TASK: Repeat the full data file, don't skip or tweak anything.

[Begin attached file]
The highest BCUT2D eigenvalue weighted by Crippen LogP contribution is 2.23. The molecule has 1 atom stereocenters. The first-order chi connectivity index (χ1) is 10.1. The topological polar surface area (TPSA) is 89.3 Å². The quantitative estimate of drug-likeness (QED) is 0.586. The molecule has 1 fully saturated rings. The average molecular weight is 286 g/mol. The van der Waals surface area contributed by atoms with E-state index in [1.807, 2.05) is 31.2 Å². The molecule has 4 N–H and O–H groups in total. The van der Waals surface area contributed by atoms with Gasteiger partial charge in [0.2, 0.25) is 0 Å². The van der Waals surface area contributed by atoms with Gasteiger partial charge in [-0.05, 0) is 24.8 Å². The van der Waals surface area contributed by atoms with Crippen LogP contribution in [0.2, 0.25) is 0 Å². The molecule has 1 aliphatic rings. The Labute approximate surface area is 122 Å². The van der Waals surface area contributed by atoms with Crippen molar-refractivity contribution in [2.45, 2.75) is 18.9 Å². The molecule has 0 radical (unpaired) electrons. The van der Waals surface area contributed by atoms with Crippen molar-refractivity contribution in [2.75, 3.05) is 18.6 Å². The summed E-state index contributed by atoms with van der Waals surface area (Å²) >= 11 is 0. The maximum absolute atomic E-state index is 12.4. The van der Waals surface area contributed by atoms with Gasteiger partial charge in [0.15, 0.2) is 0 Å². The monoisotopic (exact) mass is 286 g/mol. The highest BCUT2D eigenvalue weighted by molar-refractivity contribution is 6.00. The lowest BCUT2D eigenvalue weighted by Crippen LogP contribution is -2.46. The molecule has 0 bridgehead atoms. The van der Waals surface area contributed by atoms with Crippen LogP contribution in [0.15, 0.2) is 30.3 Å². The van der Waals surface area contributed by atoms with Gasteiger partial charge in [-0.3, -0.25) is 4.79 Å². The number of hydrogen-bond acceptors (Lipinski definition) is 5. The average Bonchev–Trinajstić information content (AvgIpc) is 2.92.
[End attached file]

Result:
The highest BCUT2D eigenvalue weighted by Crippen LogP contribution is 2.23. The molecule has 1 atom stereocenters. The first-order chi connectivity index (χ1) is 10.1. The topological polar surface area (TPSA) is 89.3 Å². The quantitative estimate of drug-likeness (QED) is 0.586. The molecule has 1 fully saturated rings. The average molecular weight is 286 g/mol. The van der Waals surface area contributed by atoms with E-state index in [1.807, 2.05) is 31.2 Å². The molecule has 4 N–H and O–H groups in total. The van der Waals surface area contributed by atoms with Gasteiger partial charge in [0.2, 0.25) is 0 Å². The van der Waals surface area contributed by atoms with Gasteiger partial charge in [-0.05, 0) is 24.8 Å². The van der Waals surface area contributed by atoms with Crippen LogP contribution in [0.2, 0.25) is 0 Å². The molecule has 1 aliphatic rings. The Labute approximate surface area is 122 Å². The van der Waals surface area contributed by atoms with Crippen molar-refractivity contribution in [2.45, 2.75) is 18.9 Å². The molecule has 0 radical (unpaired) electrons. The van der Waals surface area contributed by atoms with Crippen molar-refractivity contribution in [2.75, 3.05) is 18.6 Å². The summed E-state index contributed by atoms with van der Waals surface area (Å²) >= 11 is 0. The maximum absolute atomic E-state index is 12.4. The van der Waals surface area contributed by atoms with Gasteiger partial charge in [0.15, 0.2) is 0 Å². The monoisotopic (exact) mass is 286 g/mol. The highest BCUT2D eigenvalue weighted by molar-refractivity contribution is 6.00. The lowest BCUT2D eigenvalue weighted by Crippen LogP contribution is -2.46. The molecule has 0 bridgehead atoms. The van der Waals surface area contributed by atoms with Crippen LogP contribution in [0.15, 0.2) is 30.3 Å². The van der Waals surface area contributed by atoms with Gasteiger partial charge in [-0.3, -0.25) is 4.79 Å². The number of hydrogen-bond acceptors (Lipinski definition) is 5. The average Bonchev–Trinajstić information content (AvgIpc) is 2.92.